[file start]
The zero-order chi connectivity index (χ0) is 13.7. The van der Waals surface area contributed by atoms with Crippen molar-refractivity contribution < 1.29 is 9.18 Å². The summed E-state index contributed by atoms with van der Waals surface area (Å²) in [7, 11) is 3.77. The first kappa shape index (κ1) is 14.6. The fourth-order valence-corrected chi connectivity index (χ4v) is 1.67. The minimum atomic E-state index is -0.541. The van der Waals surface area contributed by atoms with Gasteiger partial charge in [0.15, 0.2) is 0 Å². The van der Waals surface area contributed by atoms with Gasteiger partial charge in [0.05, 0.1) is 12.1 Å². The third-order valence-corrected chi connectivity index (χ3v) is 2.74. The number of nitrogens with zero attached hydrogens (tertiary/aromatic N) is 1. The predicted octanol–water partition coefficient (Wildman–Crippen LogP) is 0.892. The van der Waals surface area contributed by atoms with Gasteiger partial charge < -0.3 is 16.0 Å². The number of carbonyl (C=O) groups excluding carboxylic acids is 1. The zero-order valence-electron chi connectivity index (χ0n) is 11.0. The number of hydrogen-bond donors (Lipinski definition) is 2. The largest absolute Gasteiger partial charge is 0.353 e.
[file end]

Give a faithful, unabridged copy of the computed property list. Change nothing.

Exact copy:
The zero-order chi connectivity index (χ0) is 13.7. The van der Waals surface area contributed by atoms with Crippen molar-refractivity contribution < 1.29 is 9.18 Å². The summed E-state index contributed by atoms with van der Waals surface area (Å²) in [7, 11) is 3.77. The first kappa shape index (κ1) is 14.6. The fourth-order valence-corrected chi connectivity index (χ4v) is 1.67. The minimum atomic E-state index is -0.541. The van der Waals surface area contributed by atoms with Gasteiger partial charge in [0.15, 0.2) is 0 Å². The van der Waals surface area contributed by atoms with Gasteiger partial charge in [0.05, 0.1) is 12.1 Å². The third-order valence-corrected chi connectivity index (χ3v) is 2.74. The number of nitrogens with zero attached hydrogens (tertiary/aromatic N) is 1. The predicted octanol–water partition coefficient (Wildman–Crippen LogP) is 0.892. The van der Waals surface area contributed by atoms with Gasteiger partial charge < -0.3 is 16.0 Å². The number of carbonyl (C=O) groups excluding carboxylic acids is 1. The zero-order valence-electron chi connectivity index (χ0n) is 11.0. The number of hydrogen-bond donors (Lipinski definition) is 2. The largest absolute Gasteiger partial charge is 0.353 e.